RB_605MBRB - JUNE 2005 Research Brief Public Policy...

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Getting to 2025: Can California Meet the Challenges? There is a growing consensus in some quarters that rapid population growth and repeated budget shortfalls have brought California to a state of disrepair that bodes ill for the Golden State. Two years ago, with support from the William and Flora Hewlett Foundation, PPIC undertook a large, multidisciplinary research study to consider whether the state is facing a growth and infrastructure crisis, the dimensions of the potential problem, and how best to think about planning for the future. It focused on three elements of infrastruc- ture—schools, water systems, and roads and transportation systems. These are the areas in which California undertook the large public projects of the mid-20th century, and they continue to dominate public investment today. The study’s findings are reported in California 2025: Taking on the Future , a multi-authored volume edited by Ellen Hanak and Mark Baldassare. Some of the findings support those with serious con- cerns about the state’s future. However, the report also points to signs of progress in planning for and funding infrastruc- ture, as well as population and economic trends, that will ease growth in demand for public facilities. Nevertheless, California faces the future without a clear mandate on how much or how to raise funds to accommodate predicted pop- ulation growth. Also important is a “human infrastructure” challenge—a growing need for college-educated workers in the state’s changing economy and a likely shortfall in highly educated adults in the fastest-growing population groups. The report looks at the following critical topics. Population and Economic Growth A study led by Hans P. Johnson projects a population growth range of 7 million to 11 million between now and 2025, with a higher percentage of growth inland than in coastal areas. This uneven growth could be problematical because infrastructure systems in some inland areas are nonexistent or much less developed. The state will also con- tinue its transition from a white majority to a majority- minority state. Latinos are projected to become the largest racial/ethnic group in the state within a decade and will eventually reach majority status. The population will also continue to age: By 2025, one in seven Californians will be over age 65. These demographic shifts raise special concerns about how prepared the state is to provide economic and other opportunities for nonwhite and immigrant populations. Young Latinos have lower levels of schooling than the white, baby-boom population that makes up a large share of the college-educated workforce. Thus, how will they fare in the future labor market? Research Brief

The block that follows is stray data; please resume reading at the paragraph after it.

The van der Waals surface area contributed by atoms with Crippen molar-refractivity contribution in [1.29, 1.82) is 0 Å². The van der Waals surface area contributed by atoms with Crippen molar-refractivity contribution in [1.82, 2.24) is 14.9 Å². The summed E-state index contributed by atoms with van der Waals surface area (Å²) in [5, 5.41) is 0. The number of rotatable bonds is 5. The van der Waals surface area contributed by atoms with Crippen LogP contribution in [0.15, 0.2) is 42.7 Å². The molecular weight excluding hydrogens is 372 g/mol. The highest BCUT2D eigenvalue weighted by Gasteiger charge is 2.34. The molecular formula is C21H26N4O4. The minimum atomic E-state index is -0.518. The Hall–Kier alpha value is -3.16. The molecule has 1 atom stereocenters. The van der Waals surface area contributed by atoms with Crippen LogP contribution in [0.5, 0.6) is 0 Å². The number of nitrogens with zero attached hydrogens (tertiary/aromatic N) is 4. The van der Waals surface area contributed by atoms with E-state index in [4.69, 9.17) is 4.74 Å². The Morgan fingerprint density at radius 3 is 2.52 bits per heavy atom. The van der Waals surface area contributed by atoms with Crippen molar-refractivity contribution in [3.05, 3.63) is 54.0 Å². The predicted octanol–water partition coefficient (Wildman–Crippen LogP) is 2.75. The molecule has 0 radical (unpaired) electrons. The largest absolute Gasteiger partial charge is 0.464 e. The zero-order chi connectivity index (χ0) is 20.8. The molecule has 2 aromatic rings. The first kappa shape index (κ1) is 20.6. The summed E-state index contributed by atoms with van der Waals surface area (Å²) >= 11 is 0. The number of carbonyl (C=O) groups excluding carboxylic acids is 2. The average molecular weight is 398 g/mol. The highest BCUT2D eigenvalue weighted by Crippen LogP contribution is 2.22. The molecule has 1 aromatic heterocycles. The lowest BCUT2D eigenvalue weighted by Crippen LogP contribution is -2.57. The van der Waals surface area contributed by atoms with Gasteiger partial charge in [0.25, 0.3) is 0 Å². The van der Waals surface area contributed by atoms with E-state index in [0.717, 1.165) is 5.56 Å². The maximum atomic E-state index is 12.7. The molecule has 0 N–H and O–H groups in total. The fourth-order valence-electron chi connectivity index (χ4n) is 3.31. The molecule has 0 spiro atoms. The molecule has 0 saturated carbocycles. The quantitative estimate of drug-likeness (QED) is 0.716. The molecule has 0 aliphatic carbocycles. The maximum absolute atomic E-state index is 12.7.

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This note was uploaded on 09/22/2009 for the course ESP 171 taught by Professor Johnston during the Spring '08 term at UC Davis.

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RB_605MBRB - JUNE 2005 Research Brief Public Policy...

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